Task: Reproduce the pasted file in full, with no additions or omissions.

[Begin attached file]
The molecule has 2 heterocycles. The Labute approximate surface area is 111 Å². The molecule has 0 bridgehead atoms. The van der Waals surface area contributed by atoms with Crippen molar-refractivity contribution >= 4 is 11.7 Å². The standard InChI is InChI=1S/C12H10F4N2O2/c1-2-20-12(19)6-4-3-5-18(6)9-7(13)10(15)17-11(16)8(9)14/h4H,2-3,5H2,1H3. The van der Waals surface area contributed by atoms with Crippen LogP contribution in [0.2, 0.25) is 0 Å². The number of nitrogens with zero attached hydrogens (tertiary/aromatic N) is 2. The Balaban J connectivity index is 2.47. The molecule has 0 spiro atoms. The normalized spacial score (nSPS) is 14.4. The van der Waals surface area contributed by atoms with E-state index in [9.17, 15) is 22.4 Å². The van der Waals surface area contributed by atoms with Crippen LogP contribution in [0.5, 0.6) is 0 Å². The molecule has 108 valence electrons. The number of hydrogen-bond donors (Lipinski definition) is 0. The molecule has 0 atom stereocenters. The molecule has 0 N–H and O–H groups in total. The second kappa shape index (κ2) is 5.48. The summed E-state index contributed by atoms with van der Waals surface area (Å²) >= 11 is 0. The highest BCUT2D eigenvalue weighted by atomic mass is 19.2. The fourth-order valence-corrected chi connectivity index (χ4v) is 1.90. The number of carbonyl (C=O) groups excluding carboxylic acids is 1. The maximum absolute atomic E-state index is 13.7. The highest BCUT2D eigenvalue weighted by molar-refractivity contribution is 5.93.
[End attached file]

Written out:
The molecule has 2 heterocycles. The Labute approximate surface area is 111 Å². The molecule has 0 bridgehead atoms. The van der Waals surface area contributed by atoms with Crippen molar-refractivity contribution >= 4 is 11.7 Å². The standard InChI is InChI=1S/C12H10F4N2O2/c1-2-20-12(19)6-4-3-5-18(6)9-7(13)10(15)17-11(16)8(9)14/h4H,2-3,5H2,1H3. The van der Waals surface area contributed by atoms with Crippen LogP contribution in [0.2, 0.25) is 0 Å². The number of nitrogens with zero attached hydrogens (tertiary/aromatic N) is 2. The Balaban J connectivity index is 2.47. The molecule has 0 spiro atoms. The normalized spacial score (nSPS) is 14.4. The van der Waals surface area contributed by atoms with E-state index in [9.17, 15) is 22.4 Å². The van der Waals surface area contributed by atoms with Crippen LogP contribution in [0.5, 0.6) is 0 Å². The molecule has 108 valence electrons. The number of hydrogen-bond donors (Lipinski definition) is 0. The molecule has 0 atom stereocenters. The molecule has 0 N–H and O–H groups in total. The second kappa shape index (κ2) is 5.48. The summed E-state index contributed by atoms with van der Waals surface area (Å²) >= 11 is 0. The highest BCUT2D eigenvalue weighted by atomic mass is 19.2. The fourth-order valence-corrected chi connectivity index (χ4v) is 1.90. The number of carbonyl (C=O) groups excluding carboxylic acids is 1. The maximum absolute atomic E-state index is 13.7. The highest BCUT2D eigenvalue weighted by molar-refractivity contribution is 5.93.